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Old 09-15-14, 04:24 AM   #1
F357
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Default Window unit for heater?

I have an office in a shop building that I would like to heat with a small heat pump. The heat could come from the shop area, not the outdoors, and that usually doesn't drop below 40-50 degrees.

I'm wondering if I could modify a regular window A/C unit to be a heat pump? I have an 8000 BTU unit that needs a new fan I could modify. If I used a different thermostat, and blew air from the condenser into the office, would this work? I'm thinking it would work at moderate temperature but won't work if it gets very cold. Does anybody know what the coldest outside temp is I could have and still get heat?

I know they sell window unit heat pumps that really do pump heat in the winter, but they cost significantly more. Does anybody know what makes those so much more expensive?


Last edited by F357; 09-15-14 at 04:26 AM..
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Old 09-15-14, 07:51 AM   #2
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So long as the "outside" temp is in the 40-50 F range, this would work well. Why modify? Just get the new fan and put the unit in "backwards".

Yes, moving the thermostat into your office and that is easy . . . .

I say DO IT!!

As for why window unit heat pumps costing more, it is all about volume. I bet the ratio of window AC units to window heat pumps is 100 : 1 (or more).

Let us know how it works out for you. I bet you are pleasantly surprised.


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Old 09-15-14, 02:17 PM   #3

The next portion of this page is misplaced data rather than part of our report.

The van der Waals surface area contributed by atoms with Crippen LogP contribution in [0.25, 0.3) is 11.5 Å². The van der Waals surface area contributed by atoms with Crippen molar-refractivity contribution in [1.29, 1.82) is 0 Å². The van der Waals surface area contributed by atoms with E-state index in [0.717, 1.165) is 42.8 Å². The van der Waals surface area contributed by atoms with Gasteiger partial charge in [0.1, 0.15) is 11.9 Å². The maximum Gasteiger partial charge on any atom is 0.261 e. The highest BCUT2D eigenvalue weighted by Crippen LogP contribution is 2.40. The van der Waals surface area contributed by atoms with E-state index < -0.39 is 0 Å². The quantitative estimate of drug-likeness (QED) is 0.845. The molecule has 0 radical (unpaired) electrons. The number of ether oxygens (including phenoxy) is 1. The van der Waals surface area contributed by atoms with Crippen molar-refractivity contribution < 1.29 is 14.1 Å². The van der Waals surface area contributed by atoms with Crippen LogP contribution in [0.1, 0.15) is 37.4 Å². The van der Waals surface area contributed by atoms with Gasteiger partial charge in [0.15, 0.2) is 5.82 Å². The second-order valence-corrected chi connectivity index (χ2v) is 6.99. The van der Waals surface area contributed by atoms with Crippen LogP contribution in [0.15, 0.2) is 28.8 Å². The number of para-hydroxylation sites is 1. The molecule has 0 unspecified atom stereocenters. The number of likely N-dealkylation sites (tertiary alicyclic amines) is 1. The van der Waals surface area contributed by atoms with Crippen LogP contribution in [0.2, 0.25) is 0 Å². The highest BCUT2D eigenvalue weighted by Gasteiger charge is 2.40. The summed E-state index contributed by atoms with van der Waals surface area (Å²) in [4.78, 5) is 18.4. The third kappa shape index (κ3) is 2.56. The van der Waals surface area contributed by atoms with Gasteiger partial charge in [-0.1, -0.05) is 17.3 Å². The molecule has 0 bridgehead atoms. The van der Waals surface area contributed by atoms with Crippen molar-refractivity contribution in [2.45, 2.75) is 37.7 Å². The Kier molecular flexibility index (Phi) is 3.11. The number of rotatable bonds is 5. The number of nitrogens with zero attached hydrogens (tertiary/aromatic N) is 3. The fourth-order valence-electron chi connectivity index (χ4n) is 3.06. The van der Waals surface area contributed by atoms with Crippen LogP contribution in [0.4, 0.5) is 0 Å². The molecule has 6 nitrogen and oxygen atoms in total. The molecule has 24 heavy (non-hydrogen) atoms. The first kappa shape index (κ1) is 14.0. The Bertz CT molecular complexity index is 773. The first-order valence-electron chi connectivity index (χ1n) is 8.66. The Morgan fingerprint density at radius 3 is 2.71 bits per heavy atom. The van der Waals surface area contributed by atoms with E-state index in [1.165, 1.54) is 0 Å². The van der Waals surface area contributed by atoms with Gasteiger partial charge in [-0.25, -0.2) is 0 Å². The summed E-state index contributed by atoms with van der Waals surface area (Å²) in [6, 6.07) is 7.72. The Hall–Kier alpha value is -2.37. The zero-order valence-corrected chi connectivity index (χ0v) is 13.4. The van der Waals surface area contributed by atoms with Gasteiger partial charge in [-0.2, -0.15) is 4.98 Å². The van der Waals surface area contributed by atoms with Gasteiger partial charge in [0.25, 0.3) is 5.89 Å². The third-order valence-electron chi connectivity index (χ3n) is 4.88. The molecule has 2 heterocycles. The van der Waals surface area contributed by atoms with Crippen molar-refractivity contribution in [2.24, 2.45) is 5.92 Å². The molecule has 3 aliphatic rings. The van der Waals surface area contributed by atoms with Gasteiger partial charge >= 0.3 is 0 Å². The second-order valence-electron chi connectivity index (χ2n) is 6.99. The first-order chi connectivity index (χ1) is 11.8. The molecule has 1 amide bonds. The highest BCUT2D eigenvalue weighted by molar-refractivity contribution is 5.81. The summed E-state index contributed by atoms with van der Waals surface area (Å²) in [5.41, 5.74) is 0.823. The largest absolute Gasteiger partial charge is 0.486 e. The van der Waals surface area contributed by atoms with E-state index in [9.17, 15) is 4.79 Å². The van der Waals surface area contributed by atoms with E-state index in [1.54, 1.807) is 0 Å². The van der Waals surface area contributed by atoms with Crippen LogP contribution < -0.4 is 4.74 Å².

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Welcome to the forums.

This method has been dubbed "reverse polish mode" and works so well I built a window ac heat pump after trying it.

Last edited by jeff5may; 09-19-14 at 03:22 PM..
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Old 09-15-14, 04:07 PM   #4
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Yup, like these other guys said. Just put the cold end in the shop and the hot end in your office.

It won't be pretty to look at, but effective solutions have a beauty all their own.
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Old 09-20-14, 07:45 AM   #5
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Let's just say there was an incident while I was trying to get out the old fan motor, and now my air conditioner needs to be charged.

I've always wanted to try and recharge an air conditioner with propane. Is there a how to out there anywhere for this? Everything I google is about a car. I can figure out the plumbing, but I'm not sure what I need for gauges. Can I just use a pressure gauge with the right range for the high and low side, or do I need a fancy refrigeration manifold set?

Now that I broke the seal I'm going to get a little more custom and try to make a real heat pump with reversing valves.
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Old 09-20-14, 08:28 AM   #6
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HA!! Of course, NONE of us have ever had something like this happen! But with lemons, make lemonade.

Look on these pages (archives) and you will see a lot of information on using BBQ propane. I bet some of the wizards here are better to direct you specifically.

But most of all - have fun.

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Old 09-20-14, 10:50 AM   #7
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Quote:
Originally Posted by F357 View Post
Let's just say there was an incident while I was trying to get out the old fan motor, and now my air conditioner needs to be charged.

I've always wanted to try and recharge an air conditioner with propane. Is there a how to out there anywhere for this? Everything I google is about a car. I can figure out the plumbing, but I'm not sure what I need for gauges. Can I just use a pressure gauge with the right range for the high and low side, or do I need a fancy refrigeration manifold set?

Now that I broke the seal I'm going to get a little more custom and try to make a real heat pump with reversing valves.